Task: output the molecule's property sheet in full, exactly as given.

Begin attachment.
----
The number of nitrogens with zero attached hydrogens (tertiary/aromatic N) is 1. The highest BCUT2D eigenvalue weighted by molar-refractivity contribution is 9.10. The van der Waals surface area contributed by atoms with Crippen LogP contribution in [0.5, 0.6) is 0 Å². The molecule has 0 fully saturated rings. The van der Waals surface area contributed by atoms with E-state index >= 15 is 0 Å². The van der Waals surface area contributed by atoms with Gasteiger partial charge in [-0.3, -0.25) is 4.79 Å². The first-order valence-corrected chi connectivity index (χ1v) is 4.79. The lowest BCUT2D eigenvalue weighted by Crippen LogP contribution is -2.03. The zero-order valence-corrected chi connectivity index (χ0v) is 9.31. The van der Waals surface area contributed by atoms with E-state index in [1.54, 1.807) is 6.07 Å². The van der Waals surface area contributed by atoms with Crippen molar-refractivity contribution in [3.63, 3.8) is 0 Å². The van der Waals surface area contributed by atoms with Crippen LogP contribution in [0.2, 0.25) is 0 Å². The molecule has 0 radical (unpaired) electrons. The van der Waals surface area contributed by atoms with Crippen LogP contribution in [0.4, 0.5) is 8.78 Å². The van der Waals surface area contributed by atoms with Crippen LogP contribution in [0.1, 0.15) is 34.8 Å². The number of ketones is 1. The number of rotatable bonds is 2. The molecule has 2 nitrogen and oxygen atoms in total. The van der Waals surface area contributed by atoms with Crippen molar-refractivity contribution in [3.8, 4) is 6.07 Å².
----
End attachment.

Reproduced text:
The number of nitrogens with zero attached hydrogens (tertiary/aromatic N) is 1. The highest BCUT2D eigenvalue weighted by molar-refractivity contribution is 9.10. The van der Waals surface area contributed by atoms with Crippen LogP contribution in [0.5, 0.6) is 0 Å². The molecule has 0 fully saturated rings. The van der Waals surface area contributed by atoms with E-state index >= 15 is 0 Å². The van der Waals surface area contributed by atoms with Gasteiger partial charge in [-0.3, -0.25) is 4.79 Å². The first-order valence-corrected chi connectivity index (χ1v) is 4.79. The lowest BCUT2D eigenvalue weighted by Crippen LogP contribution is -2.03. The zero-order valence-corrected chi connectivity index (χ0v) is 9.31. The van der Waals surface area contributed by atoms with E-state index in [1.54, 1.807) is 6.07 Å². The van der Waals surface area contributed by atoms with Crippen molar-refractivity contribution in [3.63, 3.8) is 0 Å². The van der Waals surface area contributed by atoms with Crippen LogP contribution in [0.2, 0.25) is 0 Å². The molecule has 0 radical (unpaired) electrons. The van der Waals surface area contributed by atoms with Crippen LogP contribution in [0.4, 0.5) is 8.78 Å². The van der Waals surface area contributed by atoms with Crippen LogP contribution in [0.1, 0.15) is 34.8 Å². The number of ketones is 1. The number of rotatable bonds is 2. The molecule has 2 nitrogen and oxygen atoms in total. The van der Waals surface area contributed by atoms with Crippen molar-refractivity contribution in [3.8, 4) is 6.07 Å².